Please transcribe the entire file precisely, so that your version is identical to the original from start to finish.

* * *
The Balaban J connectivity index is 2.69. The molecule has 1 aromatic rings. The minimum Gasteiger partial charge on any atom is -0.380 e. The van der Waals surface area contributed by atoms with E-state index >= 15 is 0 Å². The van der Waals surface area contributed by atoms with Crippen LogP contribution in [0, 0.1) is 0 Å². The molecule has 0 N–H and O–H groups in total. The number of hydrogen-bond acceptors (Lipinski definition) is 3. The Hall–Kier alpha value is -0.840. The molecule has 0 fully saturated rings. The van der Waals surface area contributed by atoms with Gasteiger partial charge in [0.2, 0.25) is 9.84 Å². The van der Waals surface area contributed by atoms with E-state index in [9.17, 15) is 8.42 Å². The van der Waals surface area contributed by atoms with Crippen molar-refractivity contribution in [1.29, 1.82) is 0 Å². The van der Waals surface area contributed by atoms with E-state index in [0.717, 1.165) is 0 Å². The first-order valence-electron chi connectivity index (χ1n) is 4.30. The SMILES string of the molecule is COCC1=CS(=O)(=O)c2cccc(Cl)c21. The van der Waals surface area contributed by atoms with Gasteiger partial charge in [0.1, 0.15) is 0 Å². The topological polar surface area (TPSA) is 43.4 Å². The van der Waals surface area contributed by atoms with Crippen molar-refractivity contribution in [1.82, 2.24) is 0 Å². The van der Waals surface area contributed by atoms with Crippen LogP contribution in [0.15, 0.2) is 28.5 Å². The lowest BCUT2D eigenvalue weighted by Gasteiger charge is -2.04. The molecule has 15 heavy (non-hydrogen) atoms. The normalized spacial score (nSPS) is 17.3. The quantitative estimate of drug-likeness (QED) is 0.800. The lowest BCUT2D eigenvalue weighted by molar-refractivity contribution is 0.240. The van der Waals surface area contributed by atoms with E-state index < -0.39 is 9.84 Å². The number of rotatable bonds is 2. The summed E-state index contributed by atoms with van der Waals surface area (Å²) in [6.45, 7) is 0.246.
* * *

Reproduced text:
The Balaban J connectivity index is 2.69. The molecule has 1 aromatic rings. The minimum Gasteiger partial charge on any atom is -0.380 e. The van der Waals surface area contributed by atoms with E-state index >= 15 is 0 Å². The van der Waals surface area contributed by atoms with Crippen LogP contribution in [0, 0.1) is 0 Å². The molecule has 0 N–H and O–H groups in total. The number of hydrogen-bond acceptors (Lipinski definition) is 3. The Hall–Kier alpha value is -0.840. The molecule has 0 fully saturated rings. The van der Waals surface area contributed by atoms with Gasteiger partial charge in [0.2, 0.25) is 9.84 Å². The van der Waals surface area contributed by atoms with E-state index in [9.17, 15) is 8.42 Å². The van der Waals surface area contributed by atoms with Crippen molar-refractivity contribution in [1.29, 1.82) is 0 Å². The van der Waals surface area contributed by atoms with E-state index in [0.717, 1.165) is 0 Å². The first-order valence-electron chi connectivity index (χ1n) is 4.30. The SMILES string of the molecule is COCC1=CS(=O)(=O)c2cccc(Cl)c21. The van der Waals surface area contributed by atoms with Gasteiger partial charge in [0.1, 0.15) is 0 Å². The topological polar surface area (TPSA) is 43.4 Å². The van der Waals surface area contributed by atoms with Crippen molar-refractivity contribution in [1.82, 2.24) is 0 Å². The van der Waals surface area contributed by atoms with Crippen LogP contribution in [0.15, 0.2) is 28.5 Å². The lowest BCUT2D eigenvalue weighted by Gasteiger charge is -2.04. The molecule has 15 heavy (non-hydrogen) atoms. The normalized spacial score (nSPS) is 17.3. The quantitative estimate of drug-likeness (QED) is 0.800. The lowest BCUT2D eigenvalue weighted by molar-refractivity contribution is 0.240. The van der Waals surface area contributed by atoms with E-state index < -0.39 is 9.84 Å². The number of rotatable bonds is 2. The summed E-state index contributed by atoms with van der Waals surface area (Å²) in [6.45, 7) is 0.246.